Alzheimer’s-preventing drugs may already exist — we just can’t test them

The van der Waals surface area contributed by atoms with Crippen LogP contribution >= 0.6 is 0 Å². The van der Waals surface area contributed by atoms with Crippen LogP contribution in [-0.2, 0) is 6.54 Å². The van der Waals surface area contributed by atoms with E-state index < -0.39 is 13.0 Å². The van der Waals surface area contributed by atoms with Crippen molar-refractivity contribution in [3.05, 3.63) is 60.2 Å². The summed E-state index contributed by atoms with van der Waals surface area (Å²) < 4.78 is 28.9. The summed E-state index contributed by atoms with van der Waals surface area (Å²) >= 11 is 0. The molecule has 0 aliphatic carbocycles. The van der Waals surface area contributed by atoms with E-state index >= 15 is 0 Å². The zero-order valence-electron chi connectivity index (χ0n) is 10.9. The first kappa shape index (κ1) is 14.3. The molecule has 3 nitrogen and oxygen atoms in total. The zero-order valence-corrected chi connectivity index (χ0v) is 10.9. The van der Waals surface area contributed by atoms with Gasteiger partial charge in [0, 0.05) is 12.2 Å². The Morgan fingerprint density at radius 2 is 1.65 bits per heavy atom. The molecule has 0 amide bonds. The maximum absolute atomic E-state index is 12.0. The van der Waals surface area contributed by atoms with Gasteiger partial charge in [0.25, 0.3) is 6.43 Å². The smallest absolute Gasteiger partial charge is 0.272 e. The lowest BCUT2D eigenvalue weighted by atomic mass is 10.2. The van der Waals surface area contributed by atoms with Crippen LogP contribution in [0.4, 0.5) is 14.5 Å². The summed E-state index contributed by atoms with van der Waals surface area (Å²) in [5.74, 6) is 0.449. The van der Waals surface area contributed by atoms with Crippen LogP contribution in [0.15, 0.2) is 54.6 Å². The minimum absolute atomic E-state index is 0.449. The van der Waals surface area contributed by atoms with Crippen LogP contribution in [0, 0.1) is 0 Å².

first_img Mel Evans/AP Tags dementiadrug developmentresearch Leave this field empty if you’re human: At the same time, the FDA should take a new look at the powerful evidence available in so-called real world studies, such as the Schaeffer Center-led look at statins. Troves of data in the form of electronic medical records and insurance claims now exist for drugs that have been in use for many years. The recently passed 21st Century Cures Act took a step in this direction, requiring the FDA to establish a program for evaluating real world evidence to support the approval of existing drugs for new uses. Such a program could potentially reduce the costs associated with approval for such expanded use.Alzheimer’s devastates millions of lives each year and threatens the foundations of our health care system. We should seize every opportunity to put speed bumps in its path.Julie Zissimopolous, PhD, is associate director of the Leonard D. Schaeffer Center for Health Policy & Economics and vice dean of academic affairs at the Price School of Public Policy at the University of Southern California. The search for drugs to prevent or delay Alzheimer’s disease has been a decades-long exercise in frustration, with promising candidate after promising candidate coming up short. A drug we already have on hand that’s highly effective at something else may stop Alzheimer’s — but we are nowhere close to getting it tested for that purpose and into the hands of patients.From drugs aimed at clearing away brain deposits of an Alzheimer’s-linked protein called beta-amyloid to those targeting tau, another Alzheimer’s-linked protein, or easing inflammation or blocking certain neuroreceptors, billions of dollars have been spent in search of a blockbuster therapy, with disappointing results so far.Meanwhile, many people who use cholesterol-lowering statins to fight heart disease seem to be on a slower track for developing Alzheimer’s than the rest of the population. Yet multiple hurdles make it difficult for researchers to undertake the definitive studies to determine whether and how to use these safe and inexpensive drugs to prevent Alzheimer’s.advertisement Related: First OpinionAlzheimer’s-preventing drugs may already exist — we just can’t test them By Julie Zissimopoulos Feb. 9, 2017 Reprints Privacy Policy Related: NewslettersSign up for The Readout Your daily guide to what’s happening in biotech. Discarded arthritis drug shows early promise against Alzheimer’s About the Author Reprints Pharmaceutical companies lack the incentive to pay for expensive clinical trials to get older drugs approved for new uses. Why? Because many of them, like statins, are already off-patent, meaning they are sold at a low price.advertisement [email protected] Eli Lilly’s Alzheimer’s drug fails in late-stage trial, dashing hopes The study, which was published in the December issue of JAMA Neurology, showed that some statins may be more effective at preventing or delaying Alzheimer’s disease than others. It also suggested that the effects of statins may depend on race and gender.An important caveat: Because the study was not a randomized clinical trial, it does not provide the kind of cause-and-effect evidence about statins and Alzheimer’s disease the FDA needs to approve a new use for statins. Instead, we need randomized clinical trials to determine if statins truly do prevent or delay Alzheimer’s disease and, if so, which statin is most effective for which group(s) of patients, the optimum dosing levels, and at what age individuals need to start taking a statin to ward off Alzheimer’s.Such trials should independently clarify the preventive and therapeutic effects of statins on the risk and progression of Alzheimer’s disease. Trials that use brain imaging, for example, may help identify how statins work in the brain and whether other therapeutic treatments may be needed after the onset of disease symptoms.Some people with a family history of Alzheimer’s might be tempted to ask their doctors to prescribe a statin now on the basis of preclinical trial evidence. But that is mostly a nonstarter. Many physicians are rightly reluctant to prescribe drugs for off-label, unapproved indications, and insurance companies often refuse to cover the use of drugs for them.The National Institutes of Health, other publicly funded entities, and public and private partners should take up the cause of new clinical trials for statins. And given the stakes for both Americans’ health and the federal budget, Congress should ensure that adequate funding is available for such trials. Some trials testing whether statins could reverse Alzheimer’s failed to produce conclusive evidence. But they did not address whether taking statins decades before Alzheimer’s symptoms arise might prevent the disease. Julie Zissimopoulos Please enter a valid email address. We need to wake up to what is at stake.With the status quo, the number of Americans over age 70 with Alzheimer’s will jump from 3.6 million to 9.1 million by 2050, according to research two colleagues and I have done using what’s called the Future Elderly Model. We predicted that annual costs for treating people with Alzheimer’s will top $1.5 trillion in 2050, which would devour the Medicare and Medicaid budgets.A delay of Alzheimer’s onset by just one year would shrink the number of Americans with the disease by 1.3 million and save $219 billion annually.Researchers have suspected for some time that a high level of cholesterol in the bloodstream might be linked to the accumulation of beta-amyloid plaques in the brain, one signature of Alzheimer’s. If statins can successfully reduce cholesterol levels and prevent heart disease, so the thinking goes, they could also influence the advent and advancement of Alzheimer’s.To find out if that’s so, two other colleagues and I from the University of Southern California Schaeffer Center for Health Policy and Economics looked at the Medicare claims of 400,000 men and women who used a statin but who did not have Alzheimer’s before 2009. We followed them through 2013 to see which ones developed the disease.Women with high statin use were 15 percent less likely, and men 12 percent less likely, to have been diagnosed with Alzheimer’s each year compared to individuals with little or no use of a statin. @zissimop last_img read more